After 1 p.m., the church opened up its basement to give out clothes to the homeless and our doors closed. We stood there sweaty, tired, but fulfilled. One strangler, an elderly black man, came in and we served him a plate of ziti.
The rest of us grabbed our food and I took my plate, heading toward the back of the room. And then I stopped. I saw the other volunteers sit down with the elderly black man and I sat down at the same table as well. In my shame, I realized that my instinct was to be separated and to eat apart from the man, thinking that all of the volunteers would eat together in peace.
We all sat together, ate and laughed, telling stories. I went to start eating and the black man, low of voice, asked if we could say grace. We all bowed her heads and he said a traditional prayer, but added at the end: “And thank you Lord for these people who helped all of us today to feed us.”
I glanced over at him and saw the earnestness in his face. We all said “Amen” and ate. That ziti was one of the best plates of food I had ever had. We talked, I listened and drank the cold bottle water, listening to the great stories.
Joining in our conversation, the elderly black man (I never did get his name) told us a story about how Paul Simon and members of his band had put on a show for the local neighborhood a few weeks ago and I listened to his story. We broke bread together and we ate as a family.
The Dallas shootings and the deaths of Sterling and Castile far out of our memory. For a brief moment, we were a family, sitting and enjoying a simple meal.
Before the doors of the church had opened a few hours earlier, Deacon Phil had asked all of us to stand in a circle and hold hands. He said a short prayer but then asked each of us to tell us our name and why we had come. Time and time again, I’d hear another person say “to help,” “because I care” and when it came to me I said, “To help my friend whom I haven’t seen in 20 years.”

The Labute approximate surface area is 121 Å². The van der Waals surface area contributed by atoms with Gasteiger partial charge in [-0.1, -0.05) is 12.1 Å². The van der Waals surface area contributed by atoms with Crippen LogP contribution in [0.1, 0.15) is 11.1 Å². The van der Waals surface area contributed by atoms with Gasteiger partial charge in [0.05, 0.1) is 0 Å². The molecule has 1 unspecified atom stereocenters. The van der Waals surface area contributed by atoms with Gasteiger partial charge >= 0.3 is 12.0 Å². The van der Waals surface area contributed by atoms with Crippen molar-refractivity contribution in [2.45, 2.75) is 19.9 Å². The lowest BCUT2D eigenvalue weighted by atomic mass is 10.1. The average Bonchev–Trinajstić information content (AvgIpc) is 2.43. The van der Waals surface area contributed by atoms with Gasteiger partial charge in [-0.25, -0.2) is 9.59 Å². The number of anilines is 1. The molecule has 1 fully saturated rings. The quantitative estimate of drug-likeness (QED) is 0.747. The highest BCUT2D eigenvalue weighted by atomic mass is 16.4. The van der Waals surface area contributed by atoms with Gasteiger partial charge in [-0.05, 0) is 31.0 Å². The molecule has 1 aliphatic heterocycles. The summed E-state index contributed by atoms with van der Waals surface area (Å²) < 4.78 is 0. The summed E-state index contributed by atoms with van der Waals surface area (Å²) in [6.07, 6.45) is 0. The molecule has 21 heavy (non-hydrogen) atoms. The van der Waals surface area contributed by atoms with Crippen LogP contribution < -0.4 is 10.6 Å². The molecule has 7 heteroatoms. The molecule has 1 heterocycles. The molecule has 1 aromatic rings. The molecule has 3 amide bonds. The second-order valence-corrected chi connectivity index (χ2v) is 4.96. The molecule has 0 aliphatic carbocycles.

Deacon Phil listened to all of us and tied together the threads of our personal motivations for showing up that day. The stories were the same. We wanted to do something to help another because of a friend or a loved one. The bond of family lit the room and I had become part of something greater than myself. I didn’t just click a button of a website and gave $38 for socks, but I stepped out of my comfort zone, overcame my fear and showed up to help.
The only way I knew to solve a problem was to do something myself. To get my hands dirty, sweat, give of my time and to look others in the eye and to serve. One day of giving food to the homeless is not going to change the world, but I promised to come back for the October barbecue.
Sometimes it’s not the grand gestures that change the world, but the small ones. Giving a man pieces of tinfoil so that he can wrap up an extra plate of food and handing him a plastic bag, might seem so simple, but I heard his need, I listened to him and gave him, if only for a short while, comfort from the heat, food for his belly and cold drinks to quench his thirst.
I realized that there is no magical wand to save people or for government to solve all our problems. But at an individual level, in our own communities, each of us can make a difference. Not only did I go to help the homeless at the Dining for Dignity event, but I grew myself. I learned more about my own prejudices in not initially thinking to sit with the elderly black man or to push back against my initial desire to blow off the event and not show up.
We helped each other that day. All of us. And that’s what it’s all about isn’t it? To really see into someone’s eyes and to smile and be present with them as an equal at a table sharing a meal.
Made me think a lot about what’s going on in America and I know my path now. I found others who know so much more than I on how to help, but with an open mind and, God willing, courage, I want to volunteer again. I want to help.